Look at the ACL properties for folder (Figure 7). It looks similar to a file, except the Default ACL button is no longer grayed out and there is a new Default check box under the Participants list.

ACL properties for the new directory
Figure 7. ACL properties for the new directory

The User, Group, and Other permissions affect access to the directory itself and therefore represent the first type of ACL or the access ACL.

adding Default ACL properties
Figure 8. Adding default ACL properties

Click on that Default ACL button. As Figure 8 shows, there are now four additional entries. These represent the second type of ACL, or the default directory ACL, and affect only subdirectories. Verify this by creating a subfolder and file:

% getfacl folder
#file:folder
#owner:1001
#group:1001
user::rwx
group::r-x
other::r-x

% mkdir folder/subfolder
% touch folder/testfile
% ls -l folder
drwxr-xr-x+ 2 dru  dru  512 Jul 27 12:23 subfolder
-rw-r--r--+ 1 dru  dru    0 Jul 27 12:23 testfile

Notice that subfolder inherited the directory permissions but testfile did not.

Adding a User to a Directory ACL

If I go back to folder properties and add rob, will he have write access to folder/subfolder/ and folder/testfile? Good for you if you answered no. This change to the directory ACL will affect only subdirectories or files created after the change.

I also have a choice when I add rob. If I just double-click on rob, I give only rob access to the directory. In other words, I change the first type of ACL. However, if I first check the Default box and then double-click on rob, I change the second type of access, or affect rob's permissions on the subdirectories I create. I can actually add rob both ways. If the icon has a D over it, it affects subdirectories; if it doesn't, it affects access only to this directory.

For demonstration purposes, add both versions of rob and leave them with the default rwx permissions. To see the effect, create another test subdirectory and file:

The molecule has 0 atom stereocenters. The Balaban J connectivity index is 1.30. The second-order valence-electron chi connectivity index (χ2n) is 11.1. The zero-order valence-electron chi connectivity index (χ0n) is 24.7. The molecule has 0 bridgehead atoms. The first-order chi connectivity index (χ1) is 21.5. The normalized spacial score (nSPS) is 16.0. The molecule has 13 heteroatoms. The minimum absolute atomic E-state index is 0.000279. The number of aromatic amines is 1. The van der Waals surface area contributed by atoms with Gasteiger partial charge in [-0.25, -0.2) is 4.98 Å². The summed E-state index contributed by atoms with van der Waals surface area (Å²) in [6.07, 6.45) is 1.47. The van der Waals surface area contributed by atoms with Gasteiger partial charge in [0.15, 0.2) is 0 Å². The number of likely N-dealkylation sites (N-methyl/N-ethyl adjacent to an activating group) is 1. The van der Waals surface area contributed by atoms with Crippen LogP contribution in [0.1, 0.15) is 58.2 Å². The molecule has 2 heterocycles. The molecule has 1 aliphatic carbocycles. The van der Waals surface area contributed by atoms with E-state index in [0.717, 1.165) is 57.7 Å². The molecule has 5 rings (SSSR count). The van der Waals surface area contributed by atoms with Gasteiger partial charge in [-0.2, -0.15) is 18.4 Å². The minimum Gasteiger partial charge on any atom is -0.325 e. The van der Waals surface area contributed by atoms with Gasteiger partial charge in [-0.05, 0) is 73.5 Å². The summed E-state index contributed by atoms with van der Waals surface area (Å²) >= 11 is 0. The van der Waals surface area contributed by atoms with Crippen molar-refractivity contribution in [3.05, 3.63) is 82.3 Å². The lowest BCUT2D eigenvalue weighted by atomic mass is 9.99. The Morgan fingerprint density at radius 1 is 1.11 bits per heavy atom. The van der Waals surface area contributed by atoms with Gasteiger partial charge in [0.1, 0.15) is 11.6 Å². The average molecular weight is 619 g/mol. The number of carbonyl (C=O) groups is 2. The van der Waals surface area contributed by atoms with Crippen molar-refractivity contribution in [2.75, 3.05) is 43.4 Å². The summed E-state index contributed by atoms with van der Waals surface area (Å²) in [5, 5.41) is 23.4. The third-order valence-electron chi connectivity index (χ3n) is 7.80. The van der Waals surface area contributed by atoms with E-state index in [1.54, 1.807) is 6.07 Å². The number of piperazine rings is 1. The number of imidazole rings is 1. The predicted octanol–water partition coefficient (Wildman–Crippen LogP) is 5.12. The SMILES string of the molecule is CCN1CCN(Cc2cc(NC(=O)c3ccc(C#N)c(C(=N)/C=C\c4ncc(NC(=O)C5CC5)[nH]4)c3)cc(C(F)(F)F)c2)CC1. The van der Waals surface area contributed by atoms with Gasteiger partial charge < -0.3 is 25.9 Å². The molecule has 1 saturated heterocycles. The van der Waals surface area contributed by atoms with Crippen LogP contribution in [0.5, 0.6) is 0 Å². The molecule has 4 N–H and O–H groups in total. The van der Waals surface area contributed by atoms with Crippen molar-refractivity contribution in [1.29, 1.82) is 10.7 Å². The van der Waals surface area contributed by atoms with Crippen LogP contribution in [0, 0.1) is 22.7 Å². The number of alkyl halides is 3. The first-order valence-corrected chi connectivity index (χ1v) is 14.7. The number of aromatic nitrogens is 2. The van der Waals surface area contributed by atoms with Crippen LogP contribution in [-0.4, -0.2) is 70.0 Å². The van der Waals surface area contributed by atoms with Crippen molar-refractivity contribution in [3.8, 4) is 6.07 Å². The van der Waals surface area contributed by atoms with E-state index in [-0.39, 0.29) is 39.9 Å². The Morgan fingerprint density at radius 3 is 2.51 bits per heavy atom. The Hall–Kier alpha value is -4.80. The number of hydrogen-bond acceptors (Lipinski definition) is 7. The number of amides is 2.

% mkdir folder/subfolder2
% touch folder/testfile2

Figure 9 shows the effective ACLs. As expected, the default directory ACL, represented by the rob icon with a D, inherited rwx from the parent directory. Note that the access ACL, represented by the rob icon without a D, shows that w is an ineffective permission. In other words, because it represented access only to the parent directory, it doesn't give rob any inherited permissions on this subdirectory; therefore, rob is subject to the permissions any other user would be on this subdirectory. However, you can override this by checking the write box in the mask. If you do change the mask, double-check the other users on your screen to make sure you don't inadvertently give write access to a user who shouldn't have it.

effective ACLs
Figure 9. Effective ACLs

Once the explanation of the permissions in folder/subfolder2 makes sense to you, take a look at testfile2 as seen in Figure 10. Note that there isn't any rob icon with a D. This is because files don't inherit the default directory ACL. Because there isn't any current support for a default access ACL, rob doesn't inherit any permissions at all from either the directory or subdirectory and is subject to the same permissions as any other user. Again, the way to modify this is to modify the mask (remember, it represents the maximum possible permissions) and double-check that the new mask value doesn't give other users more permissions than you intend.

files and the default directory ACL
Figure 10. Files and the default directory ACL

Backing Up ACLs

One of the things you need to be aware of if you plan to use ACLs is that most backup utilities will correctly backup files containing ACLs, and even restore those files, but not their ACLs. A good solution to this is to install /usr/ports/archivers/star from the ports collection. If you've ever used tar, it won't take long to train yourself to add a few extra switches to catch all of those ACLs.

In this example, the superuser has made a backup directory for dru outside of her home directory so she can store backups of her home directory.

# mkdir -p /usr/backups/dru
# chmod dru:dru /usr/backups/dru
# exit

Next, dru backs up her home directory, which contains files with ACLs:

% whoami
dru
% cd
% star -cv -Hexustar -acl -f /usr/backups/dru/home.tgz .

Next, dru will try a test restore in a temporary directory in her home directory:

% mkdir ~/tmp
% cd ~/tmp
% star -xv -Hexustar -acl -f home.tgz

Note: If you try to restore to a filesystem that doesn't have ACLs enabled, star will complain but will still restore the files minus the ACLs.

Conclusion

Many users either haven't yet heard of the benefits of ACLs or believe them to be difficult to use. Spend a half an hour showing your users how to use eiciel and star, and they'll wonder how they ever lived without ACLs.

Dru Lavigne is a network and systems administrator, IT instructor, author and international speaker. She has over a decade of experience administering and teaching Netware, Microsoft, Cisco, Checkpoint, SCO, Solaris, Linux, and BSD systems. A prolific author, she pens the popular FreeBSD Basics column for O'Reilly and is author of BSD Hacks and The Best of FreeBSD Basics.